US Senate Seeks To Block Trump's Emergency Arms Deals Benefiting Saudi

The Trump administration's unspecified emergency declaration last month to facilitate the 22 arms deals worth about $8 billion was met with resistance from Democrats and Republicans.

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US Senate Seeks To Block Trump's Emergency Arms Deals Benefiting Saudi

Even lawmakers who support Trump have found his embrace of Saudi leaders disquieting. (FILE PHOTO)


The Senate Foreign Relations Committee's top Democrat and a close congressional ally of President Donald Trump are teaming up to try to block 22 arms deals largely benefiting Saudi Arabia, a move that seeks to quash the administration's attempt to use emergency powers to circumvent congressional objections.

Sen. Robert Menendez, D-N.J., said in an interview Tuesday that he would introduce "22 resolutions of disapproval" - one for each deal the Trump administration informed lawmakers last month it would push through, raising objections from both Democrats and Republicans.

Joining him in the effort is Sen. Lindsey Graham, R-S.C., who said Tuesday that he is "on board with Menendez." Graham, who is one of Trump's closest allies in Congress, has also been one of the most vocal critics of his embrace of Saudi leaders, particularly in the wake of last year's brutal murder of Saudi journalist Jamal Khashoggi.

Menendez and Graham's plans, in which they expect to enlist more bipartisan support, come as new details emerge regarding seven secret nuclear technology transfers the Trump administration approved for Saudi Arabia - two of them following Khashoggi's death.

Sen. Tim Kaine, D-Va., citing information from the Department of Energy, announced Tuesday that the Trump administration had allowed U.S. nuclear energy companies to share technology and other information with Saudi Arabia on Oct. 18, 2018 - just 16 days after Khashoggi was killed at the Saudi Consulate in Istanbul - and again Feb. 18, 2019, less than a week after the House voted to end U.S. backing for the Saudi-led military effort in Yemen's civil war.

The two transfers are among seven that have been previously reported but without details about their timeline. According to the Department of Energy, Kaine said, the transfers began in December 2017.

The revelation that Trump facilitated outfitting Saudi Arabia with nuclear know-how, even as members of his own party implored him to stop weapons sales and sanction the Saudi crown prince as punishment for Khashoggi's death, is the latest test for lawmakers over Trump's foreign policy ventures, particularly in the oil-rich Persian Gulf.

For Kaine, it "adds to a disturbing pattern of behavior" that includes the administration's decision last month to invoke emergency powers to expedite arms sales benefiting Saudi Arabia without explanation and veto a war powers measure that would have curtailed U.S. support for Saudi operations in Yemen.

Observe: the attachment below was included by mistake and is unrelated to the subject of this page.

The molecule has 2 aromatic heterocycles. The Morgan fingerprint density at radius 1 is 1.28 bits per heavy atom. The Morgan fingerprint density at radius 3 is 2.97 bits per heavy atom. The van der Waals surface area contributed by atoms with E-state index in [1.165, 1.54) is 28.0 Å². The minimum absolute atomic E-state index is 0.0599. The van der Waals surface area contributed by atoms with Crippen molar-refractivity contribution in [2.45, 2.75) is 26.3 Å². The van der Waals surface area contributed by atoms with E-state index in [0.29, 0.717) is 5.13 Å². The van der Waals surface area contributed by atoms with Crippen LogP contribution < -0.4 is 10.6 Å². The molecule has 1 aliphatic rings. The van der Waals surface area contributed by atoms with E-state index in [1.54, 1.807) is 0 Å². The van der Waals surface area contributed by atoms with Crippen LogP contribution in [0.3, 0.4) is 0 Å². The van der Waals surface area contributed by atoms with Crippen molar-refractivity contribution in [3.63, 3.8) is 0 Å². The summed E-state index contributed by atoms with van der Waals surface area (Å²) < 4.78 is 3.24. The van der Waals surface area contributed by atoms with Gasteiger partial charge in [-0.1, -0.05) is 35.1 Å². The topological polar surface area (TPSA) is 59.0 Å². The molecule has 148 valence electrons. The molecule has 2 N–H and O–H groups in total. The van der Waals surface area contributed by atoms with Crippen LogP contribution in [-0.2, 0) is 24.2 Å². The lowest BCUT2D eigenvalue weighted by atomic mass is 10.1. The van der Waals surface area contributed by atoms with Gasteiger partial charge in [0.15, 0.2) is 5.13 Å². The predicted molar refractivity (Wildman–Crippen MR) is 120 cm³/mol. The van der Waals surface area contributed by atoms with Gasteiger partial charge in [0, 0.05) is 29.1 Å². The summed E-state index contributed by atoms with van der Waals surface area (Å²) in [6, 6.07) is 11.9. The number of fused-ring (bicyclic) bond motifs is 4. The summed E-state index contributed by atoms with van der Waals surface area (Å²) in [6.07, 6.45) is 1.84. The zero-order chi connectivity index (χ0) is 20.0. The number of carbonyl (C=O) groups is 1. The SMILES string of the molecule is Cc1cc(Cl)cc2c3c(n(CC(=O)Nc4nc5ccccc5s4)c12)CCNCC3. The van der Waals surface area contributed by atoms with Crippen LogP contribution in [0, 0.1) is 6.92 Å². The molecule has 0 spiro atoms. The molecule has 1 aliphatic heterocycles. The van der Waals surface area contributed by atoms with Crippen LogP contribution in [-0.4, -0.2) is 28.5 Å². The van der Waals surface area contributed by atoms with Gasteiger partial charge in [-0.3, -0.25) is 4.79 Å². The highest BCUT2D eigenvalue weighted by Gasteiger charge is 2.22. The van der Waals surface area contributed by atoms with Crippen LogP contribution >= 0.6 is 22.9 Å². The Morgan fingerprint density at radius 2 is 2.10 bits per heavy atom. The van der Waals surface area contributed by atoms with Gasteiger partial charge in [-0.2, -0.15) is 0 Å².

"I have serious questions about whether any decisions on nuclear transfers were made based on the Trump family's financial ties rather than the interest of the American people," he said in a statement. "President Trump's eagerness to give the Saudis anything they want, over bipartisan congressional objection, harms American national security interest and is one of many steps the administration is taking that is fueling a dangerous escalation of tension in the region."

Even lawmakers who support Trump have found his embrace of Saudi leaders disquieting - especially as his administration simultaneously flouts congressional powers.

The Trump administration's unspecified emergency declaration last month to facilitate the 22 arms deals worth about $8 billion was met with resistance from Democrats and Republicans. But GOP leaders have yet to endorse a means to restrain the administration from proceeding on that front - and it is unclear if the resolutions proposed by Menendez and Graham will be guaranteed a vote, after Trump invoked emergency authority to expedite the deals. The decision may be left to the Senate parliamentarian.

It similarly remains unclear if the GOP will seek to constrain Trump's ability to approve nuclear transfers without congressional approval. The transfers are supposed to be fiercely regulated to prevent nuclear proliferation, and the process involves several agencies, including the Nuclear Regulatory Commission. But nuclear regulators said this spring that they were not included in the decision-making process.

Saudi Arabia is trying to build a nuclear power industry, including two U.S.-designed plants, but has yet to agree to the anti-proliferation terms that the United States requires for such projects. Sens. Marco Rubio, R-Fla., and Todd Young, R-Ind., cited concerns about that refusal this spring, when they, Kaine and Sen. Edward Markey, D-Mass., released a bill requiring the government to let Congress review all such transfers - known as "Part 810 authorizations" - before they took place.

Kaine's request for details about the timing of the transfers went unanswered for months, until Senate Foreign Relations Committee Chairman James Risch, R-Idaho, promised at an open hearing in mid-May that he would personally intervene. Two weeks later, the Department of Energy outlined the transfer schedule for Kaine.

A spokesman for the Department of Energy did not immediately return an emailed request for comment.



(Except for the headline, this story has not been edited by NDTV staff and is published from a syndicated feed.)


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